In December 1971, Billboard magazine wrote, “Willoughby’s Lament conveys a quiet tenderness and charm.” With this album, D.C. singer-songwriter Bob Brown delved deeper into the jazz and classical-influenced folk sound established on The Wall I Built Myself, his 1970 debut. Willoughby’s Lament was chapter two for Brown, and the musician’s craftsmanship and experience lent the LP a spiritual energy that remains intact decades later.
One of the record’s most transcendent tracks is “In These Flames.” He wrote this powerful song in 20 minutes while fighting the flu, and folk legend Richie Havens covered it on his 1971 album The Great Blind Degree. Havens and Brown hit it off after a chance encounter in 1966. Havens signed Brown to his MGM label, Stormy Forest, and produced his first two albums.
Brown picked up the guitar at 14 and began playing in D.C. coffeehouses before graduating from high school. He put together his core ensemble—guitarist Orin Smith and multi-instrumentalist Joe Clark—while a freshman at the University of Maryland. That’s also where Brown met his muse, Pamela, and where he completed the compositions for The Wall I Built Myself.
After completing his debut, Brown added two new musicians to his band, violist Rusty Clark and drummer Rob Windsor. In the summer of 1970, when Brown started writing Willoughby’s Lament, he brought the band to a Baltimore club called the Classroom. The Baltimore venue, like D.C.’s esteemed Cellar Door, attracted its share of regulars and luminaries, among them rising star Emmylou Harris. Brown and Harris would go on to split a concert bill at George Washington University.
Iconic D.C. radio personality Don “Cerphe” Colwell conducted his first of many interviews with Brown for progressive rock station WHFS. “Usually, you’ve got musicians who can either write or sing or play or maybe two out of those three things. But Bob could do all three things really well. He was a great writer, great singer, and great player, and he was great onstage,” says Colwell. “Listeners found and gravitated toward him, loved his music like I did.” Colwell says he played The Wall I Built Myself on the air “quite a bit.”
As Brown worked on Willoughby’s Lament, his relationship with Pamela dissolved. The break-up inspired “Death in Dreams,” a stark lamentation influenced by Neil Young. Brown spent most of the writing process while on the road opening for Havens, who was riding high off his star-making performance at Woodstock. They traveled to college towns—Kansas City, Bloomington, Madison—and played for crowds as large as 10,000.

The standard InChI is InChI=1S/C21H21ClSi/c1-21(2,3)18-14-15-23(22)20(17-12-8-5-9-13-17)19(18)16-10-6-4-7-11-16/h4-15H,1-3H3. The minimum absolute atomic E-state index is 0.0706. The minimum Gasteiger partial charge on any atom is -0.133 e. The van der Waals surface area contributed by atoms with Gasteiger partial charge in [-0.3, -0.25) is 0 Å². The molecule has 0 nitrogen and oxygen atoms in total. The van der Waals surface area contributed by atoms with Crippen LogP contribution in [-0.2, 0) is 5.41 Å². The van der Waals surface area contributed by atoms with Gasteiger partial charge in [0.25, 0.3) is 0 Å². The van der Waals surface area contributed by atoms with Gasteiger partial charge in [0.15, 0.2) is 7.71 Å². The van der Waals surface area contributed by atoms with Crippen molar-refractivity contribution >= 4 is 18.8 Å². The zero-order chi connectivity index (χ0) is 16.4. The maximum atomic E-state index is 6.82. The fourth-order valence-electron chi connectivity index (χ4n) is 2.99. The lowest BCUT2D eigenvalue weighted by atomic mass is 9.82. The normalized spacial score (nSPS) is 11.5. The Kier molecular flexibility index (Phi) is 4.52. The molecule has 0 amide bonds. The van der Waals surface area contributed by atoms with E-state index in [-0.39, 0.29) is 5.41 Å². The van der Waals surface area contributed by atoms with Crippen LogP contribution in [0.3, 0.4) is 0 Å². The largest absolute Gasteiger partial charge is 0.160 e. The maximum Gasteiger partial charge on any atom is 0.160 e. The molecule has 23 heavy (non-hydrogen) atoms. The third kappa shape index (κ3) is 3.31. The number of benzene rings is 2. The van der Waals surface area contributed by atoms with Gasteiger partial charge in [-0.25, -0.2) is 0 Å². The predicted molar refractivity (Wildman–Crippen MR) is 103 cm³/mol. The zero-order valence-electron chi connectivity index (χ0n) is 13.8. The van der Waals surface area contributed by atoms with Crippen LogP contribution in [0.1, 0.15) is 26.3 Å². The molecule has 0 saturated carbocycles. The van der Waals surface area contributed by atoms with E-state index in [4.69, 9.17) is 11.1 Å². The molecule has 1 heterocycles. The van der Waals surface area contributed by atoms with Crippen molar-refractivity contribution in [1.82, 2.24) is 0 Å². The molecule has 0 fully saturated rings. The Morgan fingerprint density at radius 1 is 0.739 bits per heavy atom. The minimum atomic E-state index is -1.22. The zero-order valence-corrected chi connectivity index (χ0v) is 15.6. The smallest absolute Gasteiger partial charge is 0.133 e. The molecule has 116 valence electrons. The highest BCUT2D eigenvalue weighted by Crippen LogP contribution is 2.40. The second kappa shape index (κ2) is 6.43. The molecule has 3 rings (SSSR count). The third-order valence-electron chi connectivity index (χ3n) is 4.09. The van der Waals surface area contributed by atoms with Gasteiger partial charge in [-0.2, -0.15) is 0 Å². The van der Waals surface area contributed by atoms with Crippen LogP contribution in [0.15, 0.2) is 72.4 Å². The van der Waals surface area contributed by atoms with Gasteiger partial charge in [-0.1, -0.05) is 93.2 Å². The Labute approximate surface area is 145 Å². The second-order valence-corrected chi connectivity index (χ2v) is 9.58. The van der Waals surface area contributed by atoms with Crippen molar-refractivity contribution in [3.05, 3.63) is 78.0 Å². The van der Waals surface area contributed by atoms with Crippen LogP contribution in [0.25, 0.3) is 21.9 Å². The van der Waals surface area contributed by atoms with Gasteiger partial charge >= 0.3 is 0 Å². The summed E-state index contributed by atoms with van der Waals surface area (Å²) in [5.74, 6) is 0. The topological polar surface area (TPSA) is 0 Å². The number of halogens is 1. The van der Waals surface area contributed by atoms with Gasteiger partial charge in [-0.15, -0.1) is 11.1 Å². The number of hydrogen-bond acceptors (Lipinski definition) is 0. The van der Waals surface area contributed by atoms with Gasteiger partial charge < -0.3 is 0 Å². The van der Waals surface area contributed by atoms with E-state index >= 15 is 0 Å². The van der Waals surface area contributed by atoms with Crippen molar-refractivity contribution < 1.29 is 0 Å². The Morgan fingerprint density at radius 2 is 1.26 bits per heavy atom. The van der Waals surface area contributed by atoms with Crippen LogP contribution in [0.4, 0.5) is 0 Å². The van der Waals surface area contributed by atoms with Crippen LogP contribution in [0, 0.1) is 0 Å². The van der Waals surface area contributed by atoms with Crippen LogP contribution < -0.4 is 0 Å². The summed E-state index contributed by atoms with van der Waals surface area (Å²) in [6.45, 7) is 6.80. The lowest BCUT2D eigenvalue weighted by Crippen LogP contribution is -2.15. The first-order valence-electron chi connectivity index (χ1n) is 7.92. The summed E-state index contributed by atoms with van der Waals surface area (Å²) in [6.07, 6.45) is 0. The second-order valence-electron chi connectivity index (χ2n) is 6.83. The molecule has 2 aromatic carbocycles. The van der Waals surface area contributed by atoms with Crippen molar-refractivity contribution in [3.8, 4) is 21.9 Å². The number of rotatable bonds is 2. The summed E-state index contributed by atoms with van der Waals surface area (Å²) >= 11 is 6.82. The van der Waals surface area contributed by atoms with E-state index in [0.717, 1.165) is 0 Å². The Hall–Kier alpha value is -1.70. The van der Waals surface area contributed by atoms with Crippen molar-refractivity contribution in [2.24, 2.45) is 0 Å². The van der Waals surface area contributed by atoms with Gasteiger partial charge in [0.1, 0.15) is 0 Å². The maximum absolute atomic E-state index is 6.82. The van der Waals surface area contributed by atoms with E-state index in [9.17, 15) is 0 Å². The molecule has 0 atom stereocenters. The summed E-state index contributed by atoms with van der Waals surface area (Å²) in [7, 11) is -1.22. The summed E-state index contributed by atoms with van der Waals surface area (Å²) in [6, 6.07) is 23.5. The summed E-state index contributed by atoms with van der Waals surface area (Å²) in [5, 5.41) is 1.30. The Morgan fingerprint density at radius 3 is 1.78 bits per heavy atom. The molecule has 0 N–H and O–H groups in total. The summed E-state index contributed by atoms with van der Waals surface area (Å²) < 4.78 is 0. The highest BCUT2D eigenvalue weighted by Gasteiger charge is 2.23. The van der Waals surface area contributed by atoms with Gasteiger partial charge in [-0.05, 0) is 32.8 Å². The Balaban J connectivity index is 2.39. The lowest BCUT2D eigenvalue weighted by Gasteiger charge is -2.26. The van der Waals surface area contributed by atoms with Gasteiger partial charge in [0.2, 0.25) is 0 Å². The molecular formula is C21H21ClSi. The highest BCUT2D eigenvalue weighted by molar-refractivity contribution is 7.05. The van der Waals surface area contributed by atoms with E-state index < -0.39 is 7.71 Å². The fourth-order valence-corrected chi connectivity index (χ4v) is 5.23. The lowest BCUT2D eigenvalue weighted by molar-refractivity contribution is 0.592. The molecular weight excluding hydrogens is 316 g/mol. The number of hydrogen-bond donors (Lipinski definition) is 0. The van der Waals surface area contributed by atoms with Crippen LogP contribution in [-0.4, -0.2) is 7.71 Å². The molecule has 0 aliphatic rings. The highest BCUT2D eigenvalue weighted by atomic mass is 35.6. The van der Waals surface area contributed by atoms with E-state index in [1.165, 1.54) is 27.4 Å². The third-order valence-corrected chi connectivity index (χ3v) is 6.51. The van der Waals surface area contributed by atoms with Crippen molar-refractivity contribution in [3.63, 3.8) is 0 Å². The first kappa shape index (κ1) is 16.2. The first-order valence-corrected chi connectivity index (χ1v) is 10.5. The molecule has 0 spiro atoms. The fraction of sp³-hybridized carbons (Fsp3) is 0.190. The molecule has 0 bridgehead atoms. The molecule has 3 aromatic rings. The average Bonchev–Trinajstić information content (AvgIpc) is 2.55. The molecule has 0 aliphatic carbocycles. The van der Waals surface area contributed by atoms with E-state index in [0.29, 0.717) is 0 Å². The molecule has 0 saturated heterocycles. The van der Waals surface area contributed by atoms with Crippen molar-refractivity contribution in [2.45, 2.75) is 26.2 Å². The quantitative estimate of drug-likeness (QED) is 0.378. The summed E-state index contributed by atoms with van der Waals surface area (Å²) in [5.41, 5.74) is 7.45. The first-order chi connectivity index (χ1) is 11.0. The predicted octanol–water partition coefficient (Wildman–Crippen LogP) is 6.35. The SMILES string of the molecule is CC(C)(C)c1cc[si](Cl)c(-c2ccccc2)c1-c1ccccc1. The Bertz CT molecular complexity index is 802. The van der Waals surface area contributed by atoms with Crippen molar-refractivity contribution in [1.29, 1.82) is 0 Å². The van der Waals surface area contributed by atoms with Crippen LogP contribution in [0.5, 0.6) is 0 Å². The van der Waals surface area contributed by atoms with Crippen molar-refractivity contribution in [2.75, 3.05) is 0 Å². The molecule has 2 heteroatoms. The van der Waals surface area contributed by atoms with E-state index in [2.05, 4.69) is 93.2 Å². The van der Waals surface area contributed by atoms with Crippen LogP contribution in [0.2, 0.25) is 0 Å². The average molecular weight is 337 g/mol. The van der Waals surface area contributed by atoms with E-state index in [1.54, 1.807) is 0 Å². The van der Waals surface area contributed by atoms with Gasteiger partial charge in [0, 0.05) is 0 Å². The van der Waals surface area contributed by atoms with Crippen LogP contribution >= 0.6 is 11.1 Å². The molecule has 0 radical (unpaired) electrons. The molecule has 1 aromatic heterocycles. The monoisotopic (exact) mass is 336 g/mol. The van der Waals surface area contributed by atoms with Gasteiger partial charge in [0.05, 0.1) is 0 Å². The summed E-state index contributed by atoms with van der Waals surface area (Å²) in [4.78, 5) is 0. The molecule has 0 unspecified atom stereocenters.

Brown’s biggest show with Havens took place in October 1971. Brown and his ensemble flew to London for a sold-out show at the iconic Royal Albert Hall. “It was the crowning jewel for opening acts,” says Brown. The show was a break from the Willoughby’s Lament sessions recorded at RKO General Studios in New York because of Havens’ fascination with recording on 35-millimeter film.
Havens brought in peerless bassist Eddie Gomez, who was discovered by pianist Bill Evans and performed with jazz legends Miles Davis, John Coltrane, and Herbie Hancock. Brown was blown away by Gomez’s intuitive musicianship. He synchronized with Joe Clark, Orin Smith, and Rusty Clark and added a new dimension to Brown’s music by progressing the alchemical, haunting interplay among band members.
Havens offered Brown the assistance of a handful of famous studio musicians, including renowned Grammy winning composer Jan Hammer. Brown turned down the offer. “I didn’t think anybody else could do what Joe and Orin could do,” Brown says.
Like The Wall I Built Myself, the intimacy of Willoughby’s Lament, combined with Brown’s soulful vocals, creates a mix of raw tenderness and power. This was a departure for Brown, who explored a new realm by focusing on the piano. This style expresses the influence of his pianist grandmother, who played classical music for him when he was a child. Brown also expanded his sound on the title track, a two-part suite featuring a string ensemble arranged by Jeff Kaufman.
Willoughby’s Lament fulfilled Brown’s two-album deal with Stormy Forest, and he parted ways with the label in 1972. Brown moved to New York and lived in the Chelsea Hotel as he continued to write and perform. He went on to record three more albums—two with renowned producer and engineer George Massenburg and one with Greenhouse and the Eagles’ Steuart Smith. None of these records saw the light of day, and Brown abandoned his career in the early 1980s.
Brown eventually found success in the hospitality industry. Today he’s a trainer, author, and keynote speaker, using his insights to help companies like Disney, Marriott, and Ritz-Carlton. Brown tours the world as a consultant, which is how he met his wife, Judith. As his second career took off, Brown’s music didn’t entirely disappear. His records have long been out of print and hard to locate, but in recent years fans have come out of the woodwork to find the LPs and the man who made them.
Tompkins Square has rescued The Wall I Built Myself and Willoughby’s Lament from oblivion with these official reissues. More than 40 years have passed, but the albums still hold the effervescent spark that made Brown’s work irresistible. The records carry the spirit of his close collaborators who have since passed—Joe Clark, Orin Smith, David Franks, and Richie Havens.
Together they brought the work of Bob Brown to life, and since then the world continues to seek out his special brand of magic. For producer and future collaborator Mark Greenhouse, Brown’s music remains unparalleled, and Willoughby’s Lament was life-changing. “It was a lovemaking event—the songs, the music, the sound, the composition and the instrumentation caressed me, entertained me, excited me, and steered me into a life of music,” says Greenhouse. “Each time I listened I heard something new, always discovering something unpredictable and unexpected.”
— Leor Galil